Thirty-five years ago on June 7 1980, Henry Miller died at his home in Pacific Palisades, California. His had been an extraordinary life, and he left behind a body of work of unique character and quality. Sadly, in the popular mind (if that term can be applied to the mainstream media commentariat) Miller is referenced too often as a notorious author of smutty ramblings. In reality he was in the first rank of radical 20th century writers, and many of his books would qualify as ‘the great American novel’, were they merely novels rather than semi-autobiographical works of polemic and social critique. Lawrence Durrell and Norman Mailer were both unreserved in their admiration of the meaning and power of his work.
"We're not junkies," says Michael, the newest member of a group for Internet addicts. His relationship may be in tatters, but his YouTube videos have become a sensation (almost 2,000 hits a day). This is Anonymous Anonymous, AA, if you will. But Michael's right in a way. The four people sitting in this circle haven't hit rock bottom through any of the more “traditional” addictions. They're here because they can't stop Tweeting, can't get off Facebook, they scour and contribute to forums as day turns into night.
“About beauty they were never wrong, the ancient masters” – so W.H. Auden might have professed upon seeing Defining Beauty: the body in ancient Greek art, the British Museum’s most significant exhibition of Greek art in decades. It is a truism, after all – or an ingrained assumption – that Greek sculpture epitomises beauty in art, especially the classical Greek sculpture that emerged from 'democratic' Athens in the fifth and fourth centuries BC. Since antiquity itself, this view has heavily shaped the way we think about art, and about beauty. And wandering through the low-lit chambers of the new Sainsbury exhibition wing at the British Museum, it is hard to deny the allure of the sculpted bodies on display. Lithe, torqued, tensed or rippling, they multiply into a pantheon of gods, athletes and heroes.
Addressing an event in such recent history, you would be forgiven for thinking you knew everything about the Iraq war. After numerous Hollywood blockbusters, public executions and a worldwide critique of the parts America and the UK played in the arguably unnecessary and absolutely mishandled invasion of Iraq, we understand the politics of the war so much more clearly in hindsight. It is interesting to discover a side of the story that has been largely overlooked, something that all too often happens when the subject matter is women. The Lonely Soldier Monologues is an entirely verbatim play written by Helen Benedict, recounting stories told to her by female American soldiers deployed to Iraq. Superbly directed by Prav MJ, seven women deliver fiercely striking and honest performances that would make their real-life counterparts proud.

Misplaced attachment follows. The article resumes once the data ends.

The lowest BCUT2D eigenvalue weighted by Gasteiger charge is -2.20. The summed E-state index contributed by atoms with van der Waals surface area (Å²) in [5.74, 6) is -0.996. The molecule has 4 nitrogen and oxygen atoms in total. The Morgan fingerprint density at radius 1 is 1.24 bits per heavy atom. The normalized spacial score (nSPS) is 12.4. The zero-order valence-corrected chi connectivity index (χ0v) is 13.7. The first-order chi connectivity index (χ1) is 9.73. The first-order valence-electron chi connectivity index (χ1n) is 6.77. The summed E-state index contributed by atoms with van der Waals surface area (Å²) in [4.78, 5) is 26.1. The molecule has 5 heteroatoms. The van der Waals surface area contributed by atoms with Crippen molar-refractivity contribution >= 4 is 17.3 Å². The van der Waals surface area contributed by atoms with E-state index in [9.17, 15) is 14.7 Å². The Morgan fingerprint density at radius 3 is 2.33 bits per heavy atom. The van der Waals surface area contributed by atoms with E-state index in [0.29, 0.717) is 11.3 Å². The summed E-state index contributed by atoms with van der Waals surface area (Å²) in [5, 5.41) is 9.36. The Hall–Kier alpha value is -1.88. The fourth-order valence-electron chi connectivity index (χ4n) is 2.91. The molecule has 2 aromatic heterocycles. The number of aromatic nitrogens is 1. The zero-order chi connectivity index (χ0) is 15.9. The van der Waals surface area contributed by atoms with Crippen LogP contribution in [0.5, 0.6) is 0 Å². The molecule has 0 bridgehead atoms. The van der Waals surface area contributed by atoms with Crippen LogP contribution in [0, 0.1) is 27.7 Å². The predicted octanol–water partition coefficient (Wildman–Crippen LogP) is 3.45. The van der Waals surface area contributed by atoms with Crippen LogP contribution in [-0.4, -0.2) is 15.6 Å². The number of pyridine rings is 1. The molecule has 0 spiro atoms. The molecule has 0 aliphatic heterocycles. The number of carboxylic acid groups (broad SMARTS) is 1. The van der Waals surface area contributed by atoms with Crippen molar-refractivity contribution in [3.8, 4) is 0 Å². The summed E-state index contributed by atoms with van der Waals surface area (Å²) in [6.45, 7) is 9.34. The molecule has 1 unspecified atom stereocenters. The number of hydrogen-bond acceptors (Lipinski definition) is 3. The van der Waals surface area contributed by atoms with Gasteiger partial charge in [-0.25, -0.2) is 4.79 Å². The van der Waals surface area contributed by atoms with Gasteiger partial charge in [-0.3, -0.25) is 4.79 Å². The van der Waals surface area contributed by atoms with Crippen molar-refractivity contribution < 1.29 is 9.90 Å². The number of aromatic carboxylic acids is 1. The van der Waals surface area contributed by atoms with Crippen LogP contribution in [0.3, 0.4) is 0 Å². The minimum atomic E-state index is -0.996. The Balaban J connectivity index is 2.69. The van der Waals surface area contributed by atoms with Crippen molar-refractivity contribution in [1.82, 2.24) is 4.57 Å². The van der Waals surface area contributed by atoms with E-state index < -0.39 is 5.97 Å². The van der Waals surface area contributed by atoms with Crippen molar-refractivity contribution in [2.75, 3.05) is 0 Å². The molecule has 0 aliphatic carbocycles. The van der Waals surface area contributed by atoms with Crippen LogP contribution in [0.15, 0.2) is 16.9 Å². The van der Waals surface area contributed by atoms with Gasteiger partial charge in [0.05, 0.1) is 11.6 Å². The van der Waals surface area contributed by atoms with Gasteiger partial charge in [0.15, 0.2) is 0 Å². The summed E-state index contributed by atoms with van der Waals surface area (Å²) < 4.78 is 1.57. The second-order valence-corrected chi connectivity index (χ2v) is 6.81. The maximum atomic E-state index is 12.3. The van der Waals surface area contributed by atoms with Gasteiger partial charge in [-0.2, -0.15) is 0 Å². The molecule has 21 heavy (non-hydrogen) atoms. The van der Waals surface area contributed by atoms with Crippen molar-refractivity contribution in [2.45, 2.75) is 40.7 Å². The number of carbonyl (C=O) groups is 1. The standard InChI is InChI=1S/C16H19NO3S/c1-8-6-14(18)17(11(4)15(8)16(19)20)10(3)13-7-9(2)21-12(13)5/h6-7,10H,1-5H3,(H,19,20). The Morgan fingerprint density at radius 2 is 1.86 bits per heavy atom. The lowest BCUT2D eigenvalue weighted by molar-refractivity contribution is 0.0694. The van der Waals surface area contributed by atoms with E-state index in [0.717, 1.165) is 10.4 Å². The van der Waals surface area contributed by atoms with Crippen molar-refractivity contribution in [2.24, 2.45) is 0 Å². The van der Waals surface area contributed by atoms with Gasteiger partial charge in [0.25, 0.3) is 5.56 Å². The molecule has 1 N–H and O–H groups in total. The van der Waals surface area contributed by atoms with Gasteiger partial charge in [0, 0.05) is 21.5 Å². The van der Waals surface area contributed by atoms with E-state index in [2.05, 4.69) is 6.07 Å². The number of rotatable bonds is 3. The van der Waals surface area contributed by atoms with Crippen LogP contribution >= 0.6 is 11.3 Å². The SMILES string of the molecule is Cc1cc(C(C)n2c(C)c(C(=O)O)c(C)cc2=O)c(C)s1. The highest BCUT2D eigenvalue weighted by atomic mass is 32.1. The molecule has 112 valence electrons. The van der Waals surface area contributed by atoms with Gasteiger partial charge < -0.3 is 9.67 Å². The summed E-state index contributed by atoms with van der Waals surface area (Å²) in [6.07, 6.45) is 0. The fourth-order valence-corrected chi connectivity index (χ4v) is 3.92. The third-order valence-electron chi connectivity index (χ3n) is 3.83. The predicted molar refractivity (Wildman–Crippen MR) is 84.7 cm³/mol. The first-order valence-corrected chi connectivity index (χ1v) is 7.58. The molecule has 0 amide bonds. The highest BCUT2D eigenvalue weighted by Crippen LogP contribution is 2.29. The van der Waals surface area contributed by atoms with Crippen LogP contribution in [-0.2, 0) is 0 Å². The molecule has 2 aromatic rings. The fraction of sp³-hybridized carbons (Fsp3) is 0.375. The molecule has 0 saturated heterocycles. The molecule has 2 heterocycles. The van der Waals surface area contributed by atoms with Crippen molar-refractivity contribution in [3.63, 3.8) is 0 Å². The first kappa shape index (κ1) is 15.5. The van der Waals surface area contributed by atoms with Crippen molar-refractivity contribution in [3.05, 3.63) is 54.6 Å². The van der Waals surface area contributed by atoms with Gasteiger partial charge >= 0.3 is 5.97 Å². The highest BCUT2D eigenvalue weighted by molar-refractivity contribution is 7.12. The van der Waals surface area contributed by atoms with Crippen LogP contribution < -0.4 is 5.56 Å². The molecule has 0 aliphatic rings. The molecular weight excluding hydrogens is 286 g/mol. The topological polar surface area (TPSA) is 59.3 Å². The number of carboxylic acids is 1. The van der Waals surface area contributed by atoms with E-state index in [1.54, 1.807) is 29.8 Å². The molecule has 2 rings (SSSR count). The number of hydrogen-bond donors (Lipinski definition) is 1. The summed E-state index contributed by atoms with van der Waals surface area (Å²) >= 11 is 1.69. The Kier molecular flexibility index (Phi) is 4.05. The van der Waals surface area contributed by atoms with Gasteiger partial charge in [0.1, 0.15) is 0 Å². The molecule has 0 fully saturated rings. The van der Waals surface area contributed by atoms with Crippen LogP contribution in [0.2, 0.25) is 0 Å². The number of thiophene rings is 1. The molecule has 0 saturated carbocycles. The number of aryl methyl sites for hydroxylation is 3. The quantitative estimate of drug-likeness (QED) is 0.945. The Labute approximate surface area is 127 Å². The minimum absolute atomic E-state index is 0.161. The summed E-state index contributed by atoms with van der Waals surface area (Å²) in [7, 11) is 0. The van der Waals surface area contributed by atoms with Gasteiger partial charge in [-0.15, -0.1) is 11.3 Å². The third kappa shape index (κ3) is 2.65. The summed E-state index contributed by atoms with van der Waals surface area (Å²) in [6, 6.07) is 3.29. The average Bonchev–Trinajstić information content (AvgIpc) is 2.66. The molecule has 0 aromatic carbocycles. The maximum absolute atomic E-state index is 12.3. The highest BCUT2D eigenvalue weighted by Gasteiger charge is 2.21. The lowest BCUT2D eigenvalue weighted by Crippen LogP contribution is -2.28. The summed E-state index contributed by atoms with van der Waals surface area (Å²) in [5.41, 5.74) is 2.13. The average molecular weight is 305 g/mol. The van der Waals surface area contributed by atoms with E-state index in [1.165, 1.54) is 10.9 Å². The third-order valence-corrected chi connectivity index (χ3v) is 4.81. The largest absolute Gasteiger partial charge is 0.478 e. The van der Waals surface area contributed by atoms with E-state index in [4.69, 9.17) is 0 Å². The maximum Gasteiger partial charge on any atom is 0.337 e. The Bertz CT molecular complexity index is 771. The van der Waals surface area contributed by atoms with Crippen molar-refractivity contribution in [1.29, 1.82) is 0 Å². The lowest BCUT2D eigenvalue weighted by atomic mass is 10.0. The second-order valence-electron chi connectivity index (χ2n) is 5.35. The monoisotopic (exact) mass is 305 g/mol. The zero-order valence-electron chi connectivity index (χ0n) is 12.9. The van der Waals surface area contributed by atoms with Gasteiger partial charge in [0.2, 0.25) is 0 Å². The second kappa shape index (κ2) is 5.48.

For Books Sake's star has been gradually rising since its launch in 2010. Its aim is threefold – to champion writing by women and girls, reform the mainstream media's gender bias, and to petition national exam boards to better reflect equality and diversity. As a charity it's all done voluntarily, with a dedicated cast of reviewers, editors, feature writers and commissioners. And now it has launched a short-fiction anthology dedicated to erotica by women, compiled from an open call for submissions and featuring emerging as well as established writers.
High Society: Kevin Spacey's tenure at the Old Vic is almost up, after an 12-year jaunt that's taken the theatre to as many corners of the thespian globe as it's possible to go. The success of last season's Clarence Darrow saw queues snaking round the side of the building (I know because my mum was one of them, hunched in the doorway in a sleeping bag at 4am). And what better way to bow out than on the sparkling pink cocktail that is High Society – at once sexy, jolly and naff.
Ali May’s debut collection of erotic short stories, Geography of Attraction, takes the reader around the globe, pausing breathlessly to observe the fleeting flirtations and longings of others as nationalities and philosophies entwine and people connect through that universal language, desire.
A new book about breastfeeding reminds us that them hooters have a more serious raison d'être. As an ex-marketing employee of Sainsbury’s, Melissa Addey knows her stuff: she understands how a product should look, where it should be placed and who is going to buy it. She’s a very clever woman indeed. She's also a skilful writer with a chatty manner and a nice, easy-to-read style. She's the mate who is sweetly dispensing advice, just like a good mate should. Both the NCT (National Childbirth Trust) and Mumsnet have given this guide their nod of approval.
This is a call to arms. Sexism is alive and well, and yet, as Caroline Criado-Perez shows in her book Do It like a Woman, there are amazing women out there doing their best to kick the shit out of it. She asks us all to revel in their achievements and to join their ranks. No false moustaches or male pseudonyms required. Just do it like a woman.
VENUS is the antidote to the subversive and edgy nude photography that dominates the art bookshelves. These photographs of nude female models set in grand English houses taken by Grace Vane Percy are worthy of the great goddess herself in their beauty and purity. The classical nature of her subjects is enhanced by photographing them in black and white on film, the most organic of a modern artists’ arsenal of technological techniques. Most of the poses are derived from traditional poses attributed to Venus from classical Greek and Roman sculpture. Text accompanies the images detailing the iconography, poses and importance of the ancient deity. This book emphasises the sheer beauty of line and moulding of the female form.